RDM makes data analysis more effective and efficient Following the results of our analysis of researcher’s relation to data, we do think that the argument can touch researchers and convince them to seek for help and information about RDM questions. However, we would need a stronger evidence that it is actually true, as well as an understanding of what part of RDM is particularly important for data analysis. So…
latest change: 2018-10-15 Here we are, the first real output of this outreach eeFDM project is here, have a look at our video available on figshare at https://figshare.com/s/e2b14570b5991931c92c It will be used as a generic (front credit) for longer videos with more content, we will probably start with a video about finding the data (avoiding data loss). Do you think you will use the video on your website and talks?
original at https://politicalsciencereplication.wordpress.com/2017/11/22/what-has-reproducibility-promotion-done-for-me/ Summary: long term benefits on getting grants, collaborators, visibility and a different (interesting) profile on the job market. It is pretty difficult to show tangible benefits. But I’m noticing more and more now that being a data champion is not a distraction; it’s an important facet of my profile that has helped my academic career in many ways: Grant success: My project “Fostering Transparency in Government Institutions and Higher Education” has received funding from the British Academy.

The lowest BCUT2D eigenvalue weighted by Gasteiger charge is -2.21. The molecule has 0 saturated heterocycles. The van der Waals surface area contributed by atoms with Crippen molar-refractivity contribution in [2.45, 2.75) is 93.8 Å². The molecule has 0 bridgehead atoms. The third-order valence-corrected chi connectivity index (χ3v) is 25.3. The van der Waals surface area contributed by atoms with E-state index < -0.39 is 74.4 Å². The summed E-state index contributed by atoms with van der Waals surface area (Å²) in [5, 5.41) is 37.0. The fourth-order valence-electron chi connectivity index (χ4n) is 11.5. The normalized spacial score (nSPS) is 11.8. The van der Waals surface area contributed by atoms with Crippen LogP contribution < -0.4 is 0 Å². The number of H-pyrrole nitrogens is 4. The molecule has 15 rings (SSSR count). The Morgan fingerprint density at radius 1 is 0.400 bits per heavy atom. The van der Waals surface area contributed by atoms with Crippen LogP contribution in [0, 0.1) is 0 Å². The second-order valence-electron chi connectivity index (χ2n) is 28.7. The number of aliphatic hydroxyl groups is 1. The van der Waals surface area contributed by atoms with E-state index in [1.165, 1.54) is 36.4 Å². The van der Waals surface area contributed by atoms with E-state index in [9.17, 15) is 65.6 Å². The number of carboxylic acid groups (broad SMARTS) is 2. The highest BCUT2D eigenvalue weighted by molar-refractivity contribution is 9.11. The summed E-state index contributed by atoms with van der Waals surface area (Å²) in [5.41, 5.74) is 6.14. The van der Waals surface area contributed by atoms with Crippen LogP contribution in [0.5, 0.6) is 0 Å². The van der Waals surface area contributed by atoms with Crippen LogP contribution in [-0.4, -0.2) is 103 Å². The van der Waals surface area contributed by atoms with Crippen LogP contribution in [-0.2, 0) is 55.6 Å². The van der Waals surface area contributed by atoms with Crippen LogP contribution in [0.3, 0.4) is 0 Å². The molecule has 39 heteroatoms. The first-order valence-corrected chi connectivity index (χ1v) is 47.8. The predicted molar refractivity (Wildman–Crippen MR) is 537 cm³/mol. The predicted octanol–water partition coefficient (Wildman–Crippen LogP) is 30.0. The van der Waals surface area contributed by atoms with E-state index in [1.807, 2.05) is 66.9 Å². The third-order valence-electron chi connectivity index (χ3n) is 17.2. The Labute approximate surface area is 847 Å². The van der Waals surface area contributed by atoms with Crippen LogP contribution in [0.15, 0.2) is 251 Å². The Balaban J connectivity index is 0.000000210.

modified from http://blogs.lse.ac.uk/impactofsocialsciences/2018/03/20/what-factors-do-scientists-perceive-as-promoting-or-hindering-scientific-data-reuse/ and the article DOI: 10.1371/journal.pone.0189288 (http://doi.org/10.1371/journal.pone.0189288) Interesting conclusions: 1. researchers who re-use the data are different from researchers making data open for reuse 2. expressed lack of trust in reused data was not a factor explaining a lack of data reuse: while trust is a problem per se, it does not impeede data reuse. 3. there is a correlation between data reuse and perceived efficacy of data reuse (in contrast to the authors, I am not infering in which direction this might be causal).
The very first Data Management Engagement Award, a competition sponsored by SPARC Europe, the University of Cambridge and Jisc to elicit new and imaginative ideas for engaging researchers in the practices of good Research Data Management (RDM). Our proposal is to link RDM with the open science movement via the Wikimedia suite of tools. Basically just share yours or others’ openly licensed research material via Wikimedia Commons to create an aggregated resource that can be used to improve Wikipedia.
Method Here, we use the text collected and analysed so far (mostly via browsing the web, few direct contribution from the crowd), comparing it to a report from the research data alliance report. Both reports can be found as blog posts found under the category analysis. Summary We focused our analysis on three interesting content: Marketing strategies (how to reach researchers), arguments for research data management, and stories to tell.